Month: February, 2007
After my days driving through the American Southwest, it was nice to be reminded of why I love this city. Tonight, the Gotham Gazette Book Club was meeting to discuss Kevin Walsh’s recently published Forgotten New York: Views of a Lost Metropolis — a written tour of the city’s “landmarks, quiet places, and oddities.” The author was present to give a brief presentation, joined by Roberta Gratz, author of Cities Back from the Edge: New Life for Downtown, and a commissioner on the city’s Landmarks Preservation Commission.
Walsh was contracted to write the book, based on the popularity of his website “Forgotten NY,” a compendium of “forgotten, overlooked, ancient sights in New York City” that he writes and designs himself. Walsh first began researching and taking photographs for his site in 1998, launching it in 1999 after he had compiled enough information for the first few dozen pages. Since then, he has kept up a fairly regular updating schedule — a new page of research, accompanied by period and contemporary photographs and maps about every other week — with the new material coming either from tours or his own research, gathered over meandering walks through the far corners of the city. Forgotten NY is by no means Manhattan-centric; Walsh was born in Brooklyn, raised in Bay Ridge, and currently resides in Flushing. He is a stocky, unassuming figure, and is quick to admit that he has no formal training in archival research or history. His site, and the book, rose organically from his own passion. From its humble beginnings — the design was and remains purely utilitarian — the site has amassed a devoted following; Walsh and Forgotten NY have been featured in Salon and on Gothamist.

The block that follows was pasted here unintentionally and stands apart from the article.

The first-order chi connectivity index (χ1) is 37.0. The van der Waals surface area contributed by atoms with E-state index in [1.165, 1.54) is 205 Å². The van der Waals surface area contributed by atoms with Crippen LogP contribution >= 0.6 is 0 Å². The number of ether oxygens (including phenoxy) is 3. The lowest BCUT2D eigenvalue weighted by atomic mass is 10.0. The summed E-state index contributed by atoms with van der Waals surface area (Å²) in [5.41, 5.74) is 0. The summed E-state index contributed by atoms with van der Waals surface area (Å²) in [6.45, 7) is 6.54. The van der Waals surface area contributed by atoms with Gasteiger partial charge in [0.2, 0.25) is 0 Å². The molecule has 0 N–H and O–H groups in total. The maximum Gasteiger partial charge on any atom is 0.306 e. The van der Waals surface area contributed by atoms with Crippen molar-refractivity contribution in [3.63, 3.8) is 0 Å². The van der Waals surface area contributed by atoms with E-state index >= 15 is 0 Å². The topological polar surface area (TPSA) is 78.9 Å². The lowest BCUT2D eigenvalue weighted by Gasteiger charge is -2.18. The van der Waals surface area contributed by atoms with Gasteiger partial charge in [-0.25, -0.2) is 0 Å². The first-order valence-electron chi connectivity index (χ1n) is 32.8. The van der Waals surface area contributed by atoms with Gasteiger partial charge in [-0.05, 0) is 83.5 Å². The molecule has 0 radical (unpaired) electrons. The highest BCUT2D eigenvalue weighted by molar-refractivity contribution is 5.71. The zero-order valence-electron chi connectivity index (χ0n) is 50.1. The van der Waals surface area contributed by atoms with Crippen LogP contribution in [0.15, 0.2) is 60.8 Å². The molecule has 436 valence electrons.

Walsh seems to promote a different kind of New York City tourism: one that values the city not for its well-known and looming landmarks, but for everything else… the ephemeral trivia and detritus of urban living.
The event was being held, appropriately enough, at the Jefferson Market Branch of the New York Public Library – a site steeped in city history. The ornate Victorian Gothic building and clocktower were designed by architects Frederick Clark Withers and Calvert Vaux (who assisted Frederick Law Olmsted in the design of Central Park) and has been a fixture of the West Village since the 1870s, serving at times, as the site of a marketplace, a fire tower and a courthouse. (The adjacent jail was replaced by the New York Women’s House of Detention, which was demolished in 1974 to make way for a serene community garden. The Jefferson Market Greening was one of my favorite spots in the neighborhood when I was living on West 12th Street, predating the nuptials of Miranda and Steve on Sex and the City.)
The building where we sat that night was the center of national attention in 1906, when Harry K. Thaw was tried in the courthouse for murdering prominent architect and socialite Stanford White on the roof of Madison Square Garden – tagged by the newspapers as the “Girl in the Red Velvet Swing” trial. The notorious case was the loose basis of (Bronx Science alum) E. L. Doctorow’s novel, Ragtime, which was later adapted into a stage musical and a film.
The Jefferson Market clocktower is a regular site on the annual openhousenewyork tour, where the public is invited to climb the 149 steps to the top for 360-degree views of Greenwich Village.
Afterwards, I met SYB a few blocks away at Peanut Butter and Co. on this, the last day to cash in our coupons for jars of peanut butter, which we’d collected at the Time Out “Back to School” festival in Union Square in September. Finally!